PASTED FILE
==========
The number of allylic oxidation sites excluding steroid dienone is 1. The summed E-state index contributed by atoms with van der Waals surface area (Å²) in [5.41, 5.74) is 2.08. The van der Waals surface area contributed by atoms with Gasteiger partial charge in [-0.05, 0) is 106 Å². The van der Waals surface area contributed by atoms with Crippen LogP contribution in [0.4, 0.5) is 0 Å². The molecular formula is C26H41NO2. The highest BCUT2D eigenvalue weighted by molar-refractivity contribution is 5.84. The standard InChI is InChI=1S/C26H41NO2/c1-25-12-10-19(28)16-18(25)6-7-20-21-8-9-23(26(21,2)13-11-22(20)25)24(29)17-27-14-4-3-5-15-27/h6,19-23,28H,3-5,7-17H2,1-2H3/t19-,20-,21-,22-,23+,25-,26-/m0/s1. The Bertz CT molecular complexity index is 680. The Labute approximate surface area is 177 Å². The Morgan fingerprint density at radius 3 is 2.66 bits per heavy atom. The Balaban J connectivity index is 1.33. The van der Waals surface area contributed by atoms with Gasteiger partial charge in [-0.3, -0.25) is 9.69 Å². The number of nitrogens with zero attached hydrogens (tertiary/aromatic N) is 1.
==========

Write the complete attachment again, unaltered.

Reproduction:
The number of allylic oxidation sites excluding steroid dienone is 1. The summed E-state index contributed by atoms with van der Waals surface area (Å²) in [5.41, 5.74) is 2.08. The van der Waals surface area contributed by atoms with Gasteiger partial charge in [-0.05, 0) is 106 Å². The van der Waals surface area contributed by atoms with Crippen LogP contribution in [0.4, 0.5) is 0 Å². The molecular formula is C26H41NO2. The highest BCUT2D eigenvalue weighted by molar-refractivity contribution is 5.84. The standard InChI is InChI=1S/C26H41NO2/c1-25-12-10-19(28)16-18(25)6-7-20-21-8-9-23(26(21,2)13-11-22(20)25)24(29)17-27-14-4-3-5-15-27/h6,19-23,28H,3-5,7-17H2,1-2H3/t19-,20-,21-,22-,23+,25-,26-/m0/s1. The Bertz CT molecular complexity index is 680. The Labute approximate surface area is 177 Å². The Morgan fingerprint density at radius 3 is 2.66 bits per heavy atom. The Balaban J connectivity index is 1.33. The van der Waals surface area contributed by atoms with Gasteiger partial charge in [-0.3, -0.25) is 9.69 Å². The number of nitrogens with zero attached hydrogens (tertiary/aromatic N) is 1.